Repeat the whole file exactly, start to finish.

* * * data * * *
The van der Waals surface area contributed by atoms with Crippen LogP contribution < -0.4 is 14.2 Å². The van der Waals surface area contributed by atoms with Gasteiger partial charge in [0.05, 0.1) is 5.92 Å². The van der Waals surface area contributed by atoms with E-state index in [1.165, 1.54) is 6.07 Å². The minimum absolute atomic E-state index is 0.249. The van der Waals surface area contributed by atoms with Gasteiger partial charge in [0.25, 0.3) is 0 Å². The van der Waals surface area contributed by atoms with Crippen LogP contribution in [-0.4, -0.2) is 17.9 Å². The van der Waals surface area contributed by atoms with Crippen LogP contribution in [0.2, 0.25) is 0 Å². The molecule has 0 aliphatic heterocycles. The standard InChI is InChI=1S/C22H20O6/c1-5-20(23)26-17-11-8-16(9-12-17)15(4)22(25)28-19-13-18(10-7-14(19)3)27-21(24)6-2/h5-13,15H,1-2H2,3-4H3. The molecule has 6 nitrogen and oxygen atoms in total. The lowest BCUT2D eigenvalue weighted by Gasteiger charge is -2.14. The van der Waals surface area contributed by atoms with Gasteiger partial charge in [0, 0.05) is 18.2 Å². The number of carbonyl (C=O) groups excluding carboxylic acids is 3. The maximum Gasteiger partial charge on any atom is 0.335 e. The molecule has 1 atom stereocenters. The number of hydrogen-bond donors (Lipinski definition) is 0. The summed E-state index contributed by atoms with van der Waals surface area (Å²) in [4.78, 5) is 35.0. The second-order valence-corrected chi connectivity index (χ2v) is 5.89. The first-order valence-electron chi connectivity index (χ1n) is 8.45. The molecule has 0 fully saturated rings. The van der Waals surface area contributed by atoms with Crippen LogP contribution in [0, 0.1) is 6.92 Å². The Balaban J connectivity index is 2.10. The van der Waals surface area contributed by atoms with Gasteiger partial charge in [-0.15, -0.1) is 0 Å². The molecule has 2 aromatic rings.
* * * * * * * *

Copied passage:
The van der Waals surface area contributed by atoms with Crippen LogP contribution < -0.4 is 14.2 Å². The van der Waals surface area contributed by atoms with Gasteiger partial charge in [0.05, 0.1) is 5.92 Å². The van der Waals surface area contributed by atoms with E-state index in [1.165, 1.54) is 6.07 Å². The minimum absolute atomic E-state index is 0.249. The van der Waals surface area contributed by atoms with Gasteiger partial charge in [0.25, 0.3) is 0 Å². The van der Waals surface area contributed by atoms with Crippen LogP contribution in [-0.4, -0.2) is 17.9 Å². The van der Waals surface area contributed by atoms with Crippen LogP contribution in [0.2, 0.25) is 0 Å². The molecule has 0 aliphatic heterocycles. The standard InChI is InChI=1S/C22H20O6/c1-5-20(23)26-17-11-8-16(9-12-17)15(4)22(25)28-19-13-18(10-7-14(19)3)27-21(24)6-2/h5-13,15H,1-2H2,3-4H3. The molecule has 6 nitrogen and oxygen atoms in total. The lowest BCUT2D eigenvalue weighted by Gasteiger charge is -2.14. The van der Waals surface area contributed by atoms with Gasteiger partial charge in [0, 0.05) is 18.2 Å². The number of carbonyl (C=O) groups excluding carboxylic acids is 3. The maximum Gasteiger partial charge on any atom is 0.335 e. The molecule has 1 atom stereocenters. The number of hydrogen-bond donors (Lipinski definition) is 0. The summed E-state index contributed by atoms with van der Waals surface area (Å²) in [4.78, 5) is 35.0. The second-order valence-corrected chi connectivity index (χ2v) is 5.89. The first-order valence-electron chi connectivity index (χ1n) is 8.45. The molecule has 0 fully saturated rings. The van der Waals surface area contributed by atoms with Crippen LogP contribution in [0, 0.1) is 6.92 Å². The Balaban J connectivity index is 2.10. The van der Waals surface area contributed by atoms with Gasteiger partial charge in [-0.15, -0.1) is 0 Å². The molecule has 2 aromatic rings.